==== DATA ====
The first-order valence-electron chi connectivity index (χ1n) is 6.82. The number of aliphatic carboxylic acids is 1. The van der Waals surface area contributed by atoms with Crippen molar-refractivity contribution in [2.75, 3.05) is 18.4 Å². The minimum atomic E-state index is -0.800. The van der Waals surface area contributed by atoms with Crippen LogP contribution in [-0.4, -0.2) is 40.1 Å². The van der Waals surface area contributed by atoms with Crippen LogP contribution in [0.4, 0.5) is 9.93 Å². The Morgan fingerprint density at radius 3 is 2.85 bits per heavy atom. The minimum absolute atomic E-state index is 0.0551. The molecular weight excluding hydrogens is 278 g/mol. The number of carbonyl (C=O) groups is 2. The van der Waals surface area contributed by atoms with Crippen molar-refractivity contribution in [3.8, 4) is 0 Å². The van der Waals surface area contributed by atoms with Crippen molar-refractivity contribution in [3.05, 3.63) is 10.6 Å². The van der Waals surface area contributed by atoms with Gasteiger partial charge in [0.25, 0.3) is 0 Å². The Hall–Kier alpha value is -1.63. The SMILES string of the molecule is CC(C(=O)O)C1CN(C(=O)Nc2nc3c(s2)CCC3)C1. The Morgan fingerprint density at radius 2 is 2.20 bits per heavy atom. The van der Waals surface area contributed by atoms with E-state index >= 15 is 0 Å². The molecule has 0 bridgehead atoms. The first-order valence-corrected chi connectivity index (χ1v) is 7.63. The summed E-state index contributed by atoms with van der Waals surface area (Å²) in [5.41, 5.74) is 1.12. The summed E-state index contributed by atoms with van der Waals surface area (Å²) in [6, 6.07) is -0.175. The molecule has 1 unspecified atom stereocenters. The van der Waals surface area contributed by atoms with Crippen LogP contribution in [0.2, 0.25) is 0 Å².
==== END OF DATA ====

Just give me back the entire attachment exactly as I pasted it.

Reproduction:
The first-order valence-electron chi connectivity index (χ1n) is 6.82. The number of aliphatic carboxylic acids is 1. The van der Waals surface area contributed by atoms with Crippen molar-refractivity contribution in [2.75, 3.05) is 18.4 Å². The minimum atomic E-state index is -0.800. The van der Waals surface area contributed by atoms with Crippen LogP contribution in [-0.4, -0.2) is 40.1 Å². The van der Waals surface area contributed by atoms with Crippen LogP contribution in [0.4, 0.5) is 9.93 Å². The Morgan fingerprint density at radius 3 is 2.85 bits per heavy atom. The minimum absolute atomic E-state index is 0.0551. The molecular weight excluding hydrogens is 278 g/mol. The number of carbonyl (C=O) groups is 2. The van der Waals surface area contributed by atoms with Crippen molar-refractivity contribution in [3.8, 4) is 0 Å². The van der Waals surface area contributed by atoms with Crippen molar-refractivity contribution in [3.05, 3.63) is 10.6 Å². The van der Waals surface area contributed by atoms with Gasteiger partial charge in [0.25, 0.3) is 0 Å². The Hall–Kier alpha value is -1.63. The SMILES string of the molecule is CC(C(=O)O)C1CN(C(=O)Nc2nc3c(s2)CCC3)C1. The Morgan fingerprint density at radius 2 is 2.20 bits per heavy atom. The van der Waals surface area contributed by atoms with E-state index >= 15 is 0 Å². The molecule has 0 bridgehead atoms. The first-order valence-corrected chi connectivity index (χ1v) is 7.63. The summed E-state index contributed by atoms with van der Waals surface area (Å²) in [5.41, 5.74) is 1.12. The summed E-state index contributed by atoms with van der Waals surface area (Å²) in [6, 6.07) is -0.175. The molecule has 1 unspecified atom stereocenters. The van der Waals surface area contributed by atoms with Crippen LogP contribution in [0.2, 0.25) is 0 Å².